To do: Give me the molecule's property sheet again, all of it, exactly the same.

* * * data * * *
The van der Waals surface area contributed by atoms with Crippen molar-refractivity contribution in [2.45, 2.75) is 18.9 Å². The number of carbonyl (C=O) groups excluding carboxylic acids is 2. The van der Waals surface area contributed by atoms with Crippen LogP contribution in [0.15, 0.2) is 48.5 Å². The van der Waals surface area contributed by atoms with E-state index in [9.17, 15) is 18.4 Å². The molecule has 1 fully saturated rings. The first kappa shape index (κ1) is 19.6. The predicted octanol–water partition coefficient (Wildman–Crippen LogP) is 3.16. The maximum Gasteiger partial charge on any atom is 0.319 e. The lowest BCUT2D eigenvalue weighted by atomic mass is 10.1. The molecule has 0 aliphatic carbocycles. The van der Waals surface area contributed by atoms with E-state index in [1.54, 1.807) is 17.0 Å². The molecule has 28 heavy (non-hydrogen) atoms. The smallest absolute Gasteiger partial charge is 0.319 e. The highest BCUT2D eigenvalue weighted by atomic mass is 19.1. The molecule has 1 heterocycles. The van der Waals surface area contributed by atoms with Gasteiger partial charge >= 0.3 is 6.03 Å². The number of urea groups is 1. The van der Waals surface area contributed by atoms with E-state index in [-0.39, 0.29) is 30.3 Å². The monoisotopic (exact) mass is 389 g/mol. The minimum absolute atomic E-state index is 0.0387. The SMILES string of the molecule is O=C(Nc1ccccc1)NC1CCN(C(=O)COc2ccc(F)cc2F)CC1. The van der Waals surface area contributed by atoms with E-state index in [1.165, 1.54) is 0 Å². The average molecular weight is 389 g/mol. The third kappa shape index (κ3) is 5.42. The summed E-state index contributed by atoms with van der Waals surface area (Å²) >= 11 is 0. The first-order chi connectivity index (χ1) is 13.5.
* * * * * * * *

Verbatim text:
The van der Waals surface area contributed by atoms with Crippen molar-refractivity contribution in [2.45, 2.75) is 18.9 Å². The number of carbonyl (C=O) groups excluding carboxylic acids is 2. The van der Waals surface area contributed by atoms with Crippen LogP contribution in [0.15, 0.2) is 48.5 Å². The van der Waals surface area contributed by atoms with E-state index in [9.17, 15) is 18.4 Å². The molecule has 1 fully saturated rings. The first kappa shape index (κ1) is 19.6. The predicted octanol–water partition coefficient (Wildman–Crippen LogP) is 3.16. The maximum Gasteiger partial charge on any atom is 0.319 e. The lowest BCUT2D eigenvalue weighted by atomic mass is 10.1. The molecule has 0 aliphatic carbocycles. The van der Waals surface area contributed by atoms with E-state index in [1.54, 1.807) is 17.0 Å². The molecule has 28 heavy (non-hydrogen) atoms. The smallest absolute Gasteiger partial charge is 0.319 e. The highest BCUT2D eigenvalue weighted by atomic mass is 19.1. The molecule has 1 heterocycles. The van der Waals surface area contributed by atoms with Gasteiger partial charge >= 0.3 is 6.03 Å². The number of urea groups is 1. The van der Waals surface area contributed by atoms with E-state index in [-0.39, 0.29) is 30.3 Å². The monoisotopic (exact) mass is 389 g/mol. The minimum absolute atomic E-state index is 0.0387. The SMILES string of the molecule is O=C(Nc1ccccc1)NC1CCN(C(=O)COc2ccc(F)cc2F)CC1. The van der Waals surface area contributed by atoms with E-state index in [1.165, 1.54) is 0 Å². The average molecular weight is 389 g/mol. The third kappa shape index (κ3) is 5.42. The summed E-state index contributed by atoms with van der Waals surface area (Å²) >= 11 is 0. The first-order chi connectivity index (χ1) is 13.5.